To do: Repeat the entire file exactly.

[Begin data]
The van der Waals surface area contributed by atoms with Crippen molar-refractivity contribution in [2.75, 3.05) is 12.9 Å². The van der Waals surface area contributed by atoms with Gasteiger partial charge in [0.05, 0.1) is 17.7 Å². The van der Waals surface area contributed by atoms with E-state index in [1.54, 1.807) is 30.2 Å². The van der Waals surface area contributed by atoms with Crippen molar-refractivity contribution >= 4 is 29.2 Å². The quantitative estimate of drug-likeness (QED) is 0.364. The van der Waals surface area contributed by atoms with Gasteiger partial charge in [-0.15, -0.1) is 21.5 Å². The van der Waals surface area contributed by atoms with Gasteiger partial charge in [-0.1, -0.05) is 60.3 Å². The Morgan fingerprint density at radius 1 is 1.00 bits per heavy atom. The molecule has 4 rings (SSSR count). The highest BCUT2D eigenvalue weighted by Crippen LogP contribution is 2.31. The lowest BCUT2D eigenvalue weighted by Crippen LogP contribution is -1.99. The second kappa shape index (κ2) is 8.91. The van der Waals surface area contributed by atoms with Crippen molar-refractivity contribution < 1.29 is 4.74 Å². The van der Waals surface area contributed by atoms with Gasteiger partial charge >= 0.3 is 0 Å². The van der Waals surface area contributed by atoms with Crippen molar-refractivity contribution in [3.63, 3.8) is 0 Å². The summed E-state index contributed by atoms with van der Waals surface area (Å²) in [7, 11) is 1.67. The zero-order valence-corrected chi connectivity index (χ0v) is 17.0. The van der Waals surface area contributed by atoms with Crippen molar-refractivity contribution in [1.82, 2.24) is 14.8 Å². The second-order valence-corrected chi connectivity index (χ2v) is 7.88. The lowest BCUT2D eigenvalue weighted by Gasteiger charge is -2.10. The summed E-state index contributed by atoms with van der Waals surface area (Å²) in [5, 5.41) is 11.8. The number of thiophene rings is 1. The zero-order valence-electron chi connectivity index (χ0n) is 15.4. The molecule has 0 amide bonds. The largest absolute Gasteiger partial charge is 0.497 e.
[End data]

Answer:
The van der Waals surface area contributed by atoms with Crippen molar-refractivity contribution in [2.75, 3.05) is 12.9 Å². The van der Waals surface area contributed by atoms with Gasteiger partial charge in [0.05, 0.1) is 17.7 Å². The van der Waals surface area contributed by atoms with E-state index in [1.54, 1.807) is 30.2 Å². The van der Waals surface area contributed by atoms with Crippen molar-refractivity contribution >= 4 is 29.2 Å². The quantitative estimate of drug-likeness (QED) is 0.364. The van der Waals surface area contributed by atoms with Gasteiger partial charge in [-0.15, -0.1) is 21.5 Å². The van der Waals surface area contributed by atoms with Gasteiger partial charge in [-0.1, -0.05) is 60.3 Å². The Morgan fingerprint density at radius 1 is 1.00 bits per heavy atom. The molecule has 4 rings (SSSR count). The highest BCUT2D eigenvalue weighted by Crippen LogP contribution is 2.31. The lowest BCUT2D eigenvalue weighted by Crippen LogP contribution is -1.99. The second kappa shape index (κ2) is 8.91. The van der Waals surface area contributed by atoms with Crippen molar-refractivity contribution < 1.29 is 4.74 Å². The van der Waals surface area contributed by atoms with Gasteiger partial charge >= 0.3 is 0 Å². The van der Waals surface area contributed by atoms with Crippen molar-refractivity contribution in [3.63, 3.8) is 0 Å². The summed E-state index contributed by atoms with van der Waals surface area (Å²) in [7, 11) is 1.67. The zero-order valence-corrected chi connectivity index (χ0v) is 17.0. The van der Waals surface area contributed by atoms with Crippen molar-refractivity contribution in [1.82, 2.24) is 14.8 Å². The second-order valence-corrected chi connectivity index (χ2v) is 7.88. The lowest BCUT2D eigenvalue weighted by Gasteiger charge is -2.10. The summed E-state index contributed by atoms with van der Waals surface area (Å²) in [5, 5.41) is 11.8. The number of thiophene rings is 1. The zero-order valence-electron chi connectivity index (χ0n) is 15.4. The molecule has 0 amide bonds. The largest absolute Gasteiger partial charge is 0.497 e.